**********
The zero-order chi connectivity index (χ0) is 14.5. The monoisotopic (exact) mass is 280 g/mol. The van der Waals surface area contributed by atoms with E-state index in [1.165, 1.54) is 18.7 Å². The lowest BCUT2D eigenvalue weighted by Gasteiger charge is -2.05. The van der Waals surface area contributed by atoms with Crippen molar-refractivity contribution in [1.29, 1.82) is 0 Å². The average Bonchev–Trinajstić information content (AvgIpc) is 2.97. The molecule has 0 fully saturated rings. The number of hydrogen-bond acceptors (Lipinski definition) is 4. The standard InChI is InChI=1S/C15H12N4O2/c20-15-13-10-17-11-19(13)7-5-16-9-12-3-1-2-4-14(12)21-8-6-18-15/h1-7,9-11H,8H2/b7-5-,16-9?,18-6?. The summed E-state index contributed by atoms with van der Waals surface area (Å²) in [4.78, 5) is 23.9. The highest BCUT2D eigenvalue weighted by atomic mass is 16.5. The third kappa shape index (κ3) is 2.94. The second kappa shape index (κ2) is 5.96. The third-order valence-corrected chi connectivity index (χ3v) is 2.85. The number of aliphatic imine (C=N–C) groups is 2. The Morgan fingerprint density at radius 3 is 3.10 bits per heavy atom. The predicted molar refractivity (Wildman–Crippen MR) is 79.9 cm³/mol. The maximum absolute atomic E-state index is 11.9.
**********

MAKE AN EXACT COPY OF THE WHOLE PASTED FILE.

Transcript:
The zero-order chi connectivity index (χ0) is 14.5. The monoisotopic (exact) mass is 280 g/mol. The van der Waals surface area contributed by atoms with E-state index in [1.165, 1.54) is 18.7 Å². The lowest BCUT2D eigenvalue weighted by Gasteiger charge is -2.05. The van der Waals surface area contributed by atoms with Crippen molar-refractivity contribution in [1.29, 1.82) is 0 Å². The average Bonchev–Trinajstić information content (AvgIpc) is 2.97. The molecule has 0 fully saturated rings. The number of hydrogen-bond acceptors (Lipinski definition) is 4. The standard InChI is InChI=1S/C15H12N4O2/c20-15-13-10-17-11-19(13)7-5-16-9-12-3-1-2-4-14(12)21-8-6-18-15/h1-7,9-11H,8H2/b7-5-,16-9?,18-6?. The summed E-state index contributed by atoms with van der Waals surface area (Å²) in [4.78, 5) is 23.9. The highest BCUT2D eigenvalue weighted by atomic mass is 16.5. The third kappa shape index (κ3) is 2.94. The second kappa shape index (κ2) is 5.96. The third-order valence-corrected chi connectivity index (χ3v) is 2.85. The number of aliphatic imine (C=N–C) groups is 2. The Morgan fingerprint density at radius 3 is 3.10 bits per heavy atom. The predicted molar refractivity (Wildman–Crippen MR) is 79.9 cm³/mol. The maximum absolute atomic E-state index is 11.9.